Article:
Girded for battle, Matt called customer service. The first person he spoke to said he was charged for the echocardiogram as well as the stress test. So, even though the online calculator gave no indication that extra costs might be wrapped around a cardiac stress test, Matt went back to the estimator to try to figure out the price of an echo. Here’s what he saw:
Estimate Medical Costs
Diagnostic ultrasound of heart (echocardiogram): An echocardiogram (sometimes called an echo) is a test that uses sound waves to create a moving picture of the heart as it is working.
Cost details for : Diagnostic ultrasound of heart (echocardiogram)
Type of Service Cost Range Diagnostic ultrasound of heart (echocardiogram) $147 – $290
Customer Service? Not.
Cleverly, Matt suggested that customer service charge him the top price for both tests and send him a new bill for $441. But he was rebuffed, and passed along to a second level of customer service. That person told Matt he had a legitimate claim, and suggested he go through “The Appeals Process.”
“Not wanting to spend the rest of my life going through the appeals process, I decided to escalate it within my company,” Matt said.
He called his human resources director, who called the insurer’s representative who sold the company its health plan, and, eventually, the insurer agreed to hear Matt out. “They were responsive and called me right away,” Matt said. “I told them I did what you’re supposed to do in a high deductible cost plan — I looked up the cost. They acknowledged that the calculator could be confusing but the guy said, unfortunately, the charges are legitimate. I said, ‘They may be legitimate charges, but i’m not paying them. I suggested they charge me $500, that seemed reasonable.”‘
So, two months after the stress test, the insurer agreed to “tweak” the bill and override the cost codes, Matt said. Ironically, they agreed to bill him $300, but the final bill turned out to be $0. “Power to the people,” Matt says.
And The Moral Is?
Matt’s point in going public with his saga is simple. ”There’s a fundamental infrastructure problem,” he says. ”Neither the hospital nor the health plan is equipped to provide reliable and tranparent cost information to allow consumers to make an informed decision. Furthermore, most people don’t have the stamina, connections or industry knowledge to pursue this. If I worked at Tony’s Toasters, I don’t think it wouldn’t have happened this way.”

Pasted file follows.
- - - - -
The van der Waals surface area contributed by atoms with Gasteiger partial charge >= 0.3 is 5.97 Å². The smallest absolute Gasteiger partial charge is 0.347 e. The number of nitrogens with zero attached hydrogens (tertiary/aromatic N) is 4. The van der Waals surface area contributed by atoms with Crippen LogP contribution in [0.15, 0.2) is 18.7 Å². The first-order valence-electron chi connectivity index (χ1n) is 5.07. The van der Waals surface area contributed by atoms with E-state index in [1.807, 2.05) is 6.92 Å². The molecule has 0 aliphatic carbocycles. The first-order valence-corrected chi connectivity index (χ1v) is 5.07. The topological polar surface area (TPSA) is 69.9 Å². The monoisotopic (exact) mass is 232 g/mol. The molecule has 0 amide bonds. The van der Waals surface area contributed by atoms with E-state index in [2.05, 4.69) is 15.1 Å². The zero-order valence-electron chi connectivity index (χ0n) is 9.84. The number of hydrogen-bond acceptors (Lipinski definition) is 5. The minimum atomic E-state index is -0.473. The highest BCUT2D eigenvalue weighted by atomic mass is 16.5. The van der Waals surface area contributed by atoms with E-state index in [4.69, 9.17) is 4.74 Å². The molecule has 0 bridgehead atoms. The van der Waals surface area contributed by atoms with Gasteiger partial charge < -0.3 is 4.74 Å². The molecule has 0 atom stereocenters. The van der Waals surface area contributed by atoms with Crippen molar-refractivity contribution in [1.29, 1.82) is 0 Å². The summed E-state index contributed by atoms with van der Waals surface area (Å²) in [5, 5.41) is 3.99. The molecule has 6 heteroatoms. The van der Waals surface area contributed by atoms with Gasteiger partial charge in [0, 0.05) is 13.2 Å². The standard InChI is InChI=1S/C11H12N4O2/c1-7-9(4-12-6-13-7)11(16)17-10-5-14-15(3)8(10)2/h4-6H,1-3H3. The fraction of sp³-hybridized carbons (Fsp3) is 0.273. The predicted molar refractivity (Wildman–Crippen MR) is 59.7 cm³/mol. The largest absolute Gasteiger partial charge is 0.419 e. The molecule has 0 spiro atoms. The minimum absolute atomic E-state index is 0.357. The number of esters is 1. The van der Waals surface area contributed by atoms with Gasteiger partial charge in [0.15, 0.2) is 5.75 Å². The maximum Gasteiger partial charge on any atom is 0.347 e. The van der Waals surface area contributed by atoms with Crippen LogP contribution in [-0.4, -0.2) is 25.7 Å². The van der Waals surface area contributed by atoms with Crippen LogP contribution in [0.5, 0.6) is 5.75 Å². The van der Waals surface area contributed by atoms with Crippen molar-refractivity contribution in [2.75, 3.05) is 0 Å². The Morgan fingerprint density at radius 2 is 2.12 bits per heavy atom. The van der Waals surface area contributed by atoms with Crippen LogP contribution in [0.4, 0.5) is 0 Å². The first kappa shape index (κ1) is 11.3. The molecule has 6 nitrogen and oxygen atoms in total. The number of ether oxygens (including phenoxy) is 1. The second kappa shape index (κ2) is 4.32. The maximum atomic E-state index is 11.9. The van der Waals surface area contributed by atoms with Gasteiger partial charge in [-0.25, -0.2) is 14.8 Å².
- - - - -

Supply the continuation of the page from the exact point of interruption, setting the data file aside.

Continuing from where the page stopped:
A spokesman for the national insurer concedes that the cost “estimator” can be imprecise. “It’s considered state of the art in the industry,” he said. “But we know it needs to be improved.”
He said a new, more accurate “cost of care” calculator that allows patients to plug in more detailed medical information — including the hospital they’re going to, the procedure, any discounts and other specifics of their insurance plan — will be available to consumers this fall. It will replace the current cost estimator.
Currently, this comprehensive cost of care tool is available only to to doctors and hospitals in the insurer’s network, the spokesman said. “We were cutting edge when we came out with our estimator,” he added. “But in terms of precision, the tool is not as precise as we’d like it. With the new calculator, it will be remarkably precise.”
As for Matt, his story has a bittersweet ending.
Even though he prevailed over his medical bill, his stress test determined that he did, indeed, require medical intervention for his hypertension. He’s been taking his new pill for a while, he says, but it’s not really helping.
“Compared to what this drug is competing against — my highly increased stress — it’s not having an impact,” Matt says. “I’ve had to fight or inquire about every claim. If I had to do it again, I would go back to the high premium plan and get rid of the high deductible.”